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Are Mobile Apps Violating Open Source Licenses?
March 8, 2011
There are a lot of mobile apps that use open source software, but how many of them are in compliance with open source licensing rules? As it turns out, not very many.
A new study from open source services vendor OpenLogic reports that 71 percent of Apple iOS and Google Android apps are not in compliance. OpenLogic scanned 635 apps, including both free and paid on the Apple App store and Google Android Marketplace. Of those 635 scanned apps, 52 apps include Apache licensed code while 16 included GPL/LGPL licensed code.
Both the GPL/LGPL and the Apache open source licenses require developers to provide copies of the licenses. With the GPL/LGPL the license also requires that developers provide a means by which users can get the source code. OpenLogic has a scanning tool called, OSS Deep Discovery, which helps to identify when open source code is being used.
"The lack of compliance was not all that surprising to us," Kim Weins, senior vp of products and marketing at OpenLogic, told InternetNews.com. "Developers and companies often don't have a complete picture of their open source usage or how to comply with the licenses."
Wiens added that with mobile apps, there is an influx of non-technology companies who have now become software distributors. These companies may not have experience with the legal and licenses issues around open source compliance.
Adding further insult to injury, OpenLogic's study found several apps that appeared to write their EULAs with no awareness that their app contained open source.
"It is possible that the developers were aware of it, but the lawyers that drafted the EULAs were not," Weins said. "This is very common in companies that we work with -- often no one in the company has a complete picture of the open source being used."
She added that happens because the companies often don't have the right processes and tools in place, or because they aren't even aware that it's an issue.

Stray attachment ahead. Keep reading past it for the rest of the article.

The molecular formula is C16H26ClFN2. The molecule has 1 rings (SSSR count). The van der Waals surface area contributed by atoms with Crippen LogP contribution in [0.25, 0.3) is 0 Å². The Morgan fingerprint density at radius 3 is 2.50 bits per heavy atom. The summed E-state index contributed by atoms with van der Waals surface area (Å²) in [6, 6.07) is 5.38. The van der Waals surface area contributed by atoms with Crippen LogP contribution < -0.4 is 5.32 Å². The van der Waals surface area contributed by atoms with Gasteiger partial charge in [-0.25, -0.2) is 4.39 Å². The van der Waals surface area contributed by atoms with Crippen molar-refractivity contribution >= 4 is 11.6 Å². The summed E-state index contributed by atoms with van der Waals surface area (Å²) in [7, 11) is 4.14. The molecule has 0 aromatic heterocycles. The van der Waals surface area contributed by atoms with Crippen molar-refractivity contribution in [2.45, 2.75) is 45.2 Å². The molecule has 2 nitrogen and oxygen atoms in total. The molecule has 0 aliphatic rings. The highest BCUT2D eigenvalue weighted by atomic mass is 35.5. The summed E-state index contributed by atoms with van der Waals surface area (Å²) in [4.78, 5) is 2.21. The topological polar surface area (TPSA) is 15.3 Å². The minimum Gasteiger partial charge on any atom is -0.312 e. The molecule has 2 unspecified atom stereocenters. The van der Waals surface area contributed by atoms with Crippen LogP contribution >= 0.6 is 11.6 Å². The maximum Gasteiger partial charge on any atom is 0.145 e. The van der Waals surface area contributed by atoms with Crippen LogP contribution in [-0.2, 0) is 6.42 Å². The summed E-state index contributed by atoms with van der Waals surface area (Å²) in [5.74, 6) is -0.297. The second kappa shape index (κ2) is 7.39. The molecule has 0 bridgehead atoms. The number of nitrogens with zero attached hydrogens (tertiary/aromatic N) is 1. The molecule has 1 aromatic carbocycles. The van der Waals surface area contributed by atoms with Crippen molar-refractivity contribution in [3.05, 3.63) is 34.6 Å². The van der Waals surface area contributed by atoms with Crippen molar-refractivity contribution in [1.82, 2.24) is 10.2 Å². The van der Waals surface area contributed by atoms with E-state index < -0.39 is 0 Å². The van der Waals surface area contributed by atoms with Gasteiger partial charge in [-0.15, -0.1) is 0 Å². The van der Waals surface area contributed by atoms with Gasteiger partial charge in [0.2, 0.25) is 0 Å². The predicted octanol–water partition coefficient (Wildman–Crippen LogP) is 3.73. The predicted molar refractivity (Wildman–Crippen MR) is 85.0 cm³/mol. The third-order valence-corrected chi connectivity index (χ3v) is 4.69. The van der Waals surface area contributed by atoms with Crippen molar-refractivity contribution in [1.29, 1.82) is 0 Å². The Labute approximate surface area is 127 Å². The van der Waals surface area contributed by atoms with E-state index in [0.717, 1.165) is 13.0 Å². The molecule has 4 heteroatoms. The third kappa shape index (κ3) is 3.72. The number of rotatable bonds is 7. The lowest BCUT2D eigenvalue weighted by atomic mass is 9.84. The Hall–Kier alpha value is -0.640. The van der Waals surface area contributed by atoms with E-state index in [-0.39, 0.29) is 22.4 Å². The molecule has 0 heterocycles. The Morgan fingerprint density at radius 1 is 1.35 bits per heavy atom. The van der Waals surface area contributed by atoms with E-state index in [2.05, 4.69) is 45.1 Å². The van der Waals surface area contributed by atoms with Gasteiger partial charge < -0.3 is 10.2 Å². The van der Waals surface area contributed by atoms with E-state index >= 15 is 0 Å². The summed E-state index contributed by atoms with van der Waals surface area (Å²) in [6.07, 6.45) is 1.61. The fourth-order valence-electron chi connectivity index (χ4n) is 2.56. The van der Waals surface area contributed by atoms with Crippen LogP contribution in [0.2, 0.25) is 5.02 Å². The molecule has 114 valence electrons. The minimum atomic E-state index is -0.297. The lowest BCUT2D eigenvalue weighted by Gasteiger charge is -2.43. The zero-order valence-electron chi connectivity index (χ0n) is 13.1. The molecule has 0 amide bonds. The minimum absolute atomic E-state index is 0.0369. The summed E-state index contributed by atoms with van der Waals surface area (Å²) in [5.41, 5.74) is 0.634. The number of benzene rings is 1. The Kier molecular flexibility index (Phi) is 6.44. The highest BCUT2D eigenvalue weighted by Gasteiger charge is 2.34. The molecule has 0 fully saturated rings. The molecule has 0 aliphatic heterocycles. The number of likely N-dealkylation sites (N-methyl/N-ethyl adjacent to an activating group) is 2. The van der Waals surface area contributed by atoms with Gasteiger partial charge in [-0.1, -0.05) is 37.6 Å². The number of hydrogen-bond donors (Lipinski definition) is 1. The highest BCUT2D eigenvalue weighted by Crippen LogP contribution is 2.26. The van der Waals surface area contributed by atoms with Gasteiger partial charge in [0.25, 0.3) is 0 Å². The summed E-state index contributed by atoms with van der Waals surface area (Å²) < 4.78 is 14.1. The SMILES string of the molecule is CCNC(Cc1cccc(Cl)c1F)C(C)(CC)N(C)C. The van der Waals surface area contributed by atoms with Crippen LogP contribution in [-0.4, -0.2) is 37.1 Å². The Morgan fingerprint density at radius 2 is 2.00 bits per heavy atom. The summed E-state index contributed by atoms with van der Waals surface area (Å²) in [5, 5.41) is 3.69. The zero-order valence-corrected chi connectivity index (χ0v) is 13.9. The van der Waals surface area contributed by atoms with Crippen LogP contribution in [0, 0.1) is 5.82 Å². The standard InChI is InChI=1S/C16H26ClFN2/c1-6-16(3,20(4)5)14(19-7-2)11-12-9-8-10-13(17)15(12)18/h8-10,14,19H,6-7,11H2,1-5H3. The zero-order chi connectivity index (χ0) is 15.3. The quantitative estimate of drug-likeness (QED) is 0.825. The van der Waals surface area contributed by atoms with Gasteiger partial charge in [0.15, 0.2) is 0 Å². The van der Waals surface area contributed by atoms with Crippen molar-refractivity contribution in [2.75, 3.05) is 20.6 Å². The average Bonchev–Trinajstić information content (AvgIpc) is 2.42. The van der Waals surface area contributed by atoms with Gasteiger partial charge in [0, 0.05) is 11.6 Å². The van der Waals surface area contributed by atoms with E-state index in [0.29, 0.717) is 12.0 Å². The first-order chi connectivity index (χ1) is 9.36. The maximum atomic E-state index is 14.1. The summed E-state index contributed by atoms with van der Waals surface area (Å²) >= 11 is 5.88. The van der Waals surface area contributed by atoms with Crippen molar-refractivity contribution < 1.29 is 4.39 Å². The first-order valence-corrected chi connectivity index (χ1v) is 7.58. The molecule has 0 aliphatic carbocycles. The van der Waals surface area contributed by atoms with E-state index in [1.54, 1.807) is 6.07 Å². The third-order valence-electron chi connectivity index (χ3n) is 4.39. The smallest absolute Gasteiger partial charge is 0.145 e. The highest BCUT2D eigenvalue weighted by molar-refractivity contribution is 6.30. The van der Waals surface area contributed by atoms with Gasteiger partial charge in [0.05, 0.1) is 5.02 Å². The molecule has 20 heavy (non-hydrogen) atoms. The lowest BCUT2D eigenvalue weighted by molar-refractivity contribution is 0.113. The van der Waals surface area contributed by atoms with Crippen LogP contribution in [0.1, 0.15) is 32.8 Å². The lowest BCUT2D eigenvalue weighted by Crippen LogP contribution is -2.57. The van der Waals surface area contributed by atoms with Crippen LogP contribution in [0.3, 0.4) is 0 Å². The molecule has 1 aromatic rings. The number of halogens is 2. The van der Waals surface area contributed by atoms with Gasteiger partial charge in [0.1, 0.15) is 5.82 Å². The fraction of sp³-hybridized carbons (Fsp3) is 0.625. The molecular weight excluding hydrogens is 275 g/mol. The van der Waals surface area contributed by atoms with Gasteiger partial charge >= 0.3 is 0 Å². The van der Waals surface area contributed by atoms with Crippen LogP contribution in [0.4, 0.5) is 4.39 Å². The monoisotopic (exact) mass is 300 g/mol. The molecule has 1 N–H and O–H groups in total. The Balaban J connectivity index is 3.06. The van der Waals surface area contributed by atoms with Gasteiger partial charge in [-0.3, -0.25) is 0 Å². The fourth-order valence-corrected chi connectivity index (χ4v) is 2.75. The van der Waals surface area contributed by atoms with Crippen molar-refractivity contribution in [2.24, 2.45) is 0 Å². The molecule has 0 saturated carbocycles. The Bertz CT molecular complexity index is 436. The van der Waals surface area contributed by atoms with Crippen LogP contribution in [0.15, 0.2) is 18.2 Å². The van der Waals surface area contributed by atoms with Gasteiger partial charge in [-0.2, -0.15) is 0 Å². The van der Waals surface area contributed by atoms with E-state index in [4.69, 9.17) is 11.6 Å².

"In addition, the nature of open source software, which often bundles other open source software under completely different licenses, means that even developers can miss some of the licenses for open source they are including in their code," Weins said.
App stores all have some kind of evaluation process before an app is accepted. Weins noted that the app stores should take a lead in help in to facilitate awareness of open source compliance among the developers.
"Although the developer agreement for an app store will discuss IP issues and may even reference open source code, there is very little information to help developers understand what the issues are and how to follow the rules," Weins said. "In addition, when an open source compliance issue is raised, it is likely to result in a takedown request for the app."
OpenLogic sells a product called the OLEX App Store Edition which provides tooling that can be used by developers to do a self-service scan on their apps prior to submitting to the app store and by app stores to track open source compliance.
Overall the goal of OpenLogic's study on open source license compliance for mobile apps is about raising awareness.
"We will not be reporting or sharing any names of companies or apps that failed to comply," Weins said. "We will attempt to reach out to those companies and inform them, so that they can remediate the situation and come into compliance."